There’s enough really cool stuff going on with the code formatting that it needs its own page. I want to write that one soon.

Subsetting and Compression

The full fonts would be too large to send to every visitor. EB Garamond Regular alone would be nearly 200KB.

Each font is processed with pyftsubset, part of fontTools. For each font family, I’ve specified a range of codepoints to keep, an optional set of glyph names to drop, and the layout features I want.

For example, for EB Garamond Regular, I’ve kept these codepoints:

And these layout features:

I also drop the c_t and s_t ligature glyphs.

After subsetting and compression, the font is a much more reasonable 56 KB. That’s still not free, but it’s smaller than a high quality photo, and I really like how nice the site looks with beautiful type.There are more than one thousand words on this page, so the math works out.

@font-face
    font-family: "EBGaramond"
    src: url("/fonts/EBGaramond-Regular.woff2") format("woff2"), url("/fonts/EBGaramond-Regular.woff") format("woff")
    unicode-range: U+0000-00FF,U+2000-206F,U+FB00-FB04,U+2103,U+2105,U+2109,U+2116,U+2120,U+2122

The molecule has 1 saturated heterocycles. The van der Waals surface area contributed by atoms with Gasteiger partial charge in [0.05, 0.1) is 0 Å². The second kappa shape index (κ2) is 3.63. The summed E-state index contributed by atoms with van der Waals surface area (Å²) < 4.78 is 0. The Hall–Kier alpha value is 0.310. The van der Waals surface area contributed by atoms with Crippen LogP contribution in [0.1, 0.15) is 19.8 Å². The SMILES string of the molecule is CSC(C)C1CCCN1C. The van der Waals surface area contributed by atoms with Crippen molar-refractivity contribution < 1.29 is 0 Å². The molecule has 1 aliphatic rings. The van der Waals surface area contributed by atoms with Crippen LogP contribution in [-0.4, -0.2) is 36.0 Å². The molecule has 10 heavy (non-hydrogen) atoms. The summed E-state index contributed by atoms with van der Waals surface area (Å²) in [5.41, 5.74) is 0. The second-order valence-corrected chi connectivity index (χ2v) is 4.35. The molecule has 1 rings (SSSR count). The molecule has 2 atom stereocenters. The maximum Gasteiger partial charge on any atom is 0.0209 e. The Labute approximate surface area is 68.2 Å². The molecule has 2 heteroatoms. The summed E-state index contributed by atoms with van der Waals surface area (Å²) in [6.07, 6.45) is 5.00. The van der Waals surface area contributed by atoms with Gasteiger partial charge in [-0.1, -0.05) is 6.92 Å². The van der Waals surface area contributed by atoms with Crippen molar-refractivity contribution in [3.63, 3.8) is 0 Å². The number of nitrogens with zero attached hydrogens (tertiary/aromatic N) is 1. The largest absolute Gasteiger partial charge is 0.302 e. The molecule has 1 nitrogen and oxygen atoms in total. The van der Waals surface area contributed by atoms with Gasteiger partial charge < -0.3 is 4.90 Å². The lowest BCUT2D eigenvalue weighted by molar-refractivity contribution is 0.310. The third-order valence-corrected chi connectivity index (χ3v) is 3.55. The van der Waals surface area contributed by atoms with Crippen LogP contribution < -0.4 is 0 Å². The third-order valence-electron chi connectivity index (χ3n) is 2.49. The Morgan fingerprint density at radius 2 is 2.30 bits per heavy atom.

Typography

Ligatures

The usual set of ligatures, such as ff or ffl are enabled. Compare affably baffled vs affably baffled.

I’ve also enabled discretionary ligatures, for example Th, tt, ss, or fj. Compare: Throttled fjord Crossing vs Throttled fjord Crossing.

I’ve removed a few specific glyphs, such as the ct and st ligatures.These examples of removed features are being rendered with an second font file that still has support for those features. Most pages on the site won’t load this second font file. They’re beautiful but distracting; these glyphs are literally known by the technical term quaint. My process for removing them is pretty fragile, but here’s what I’m doing: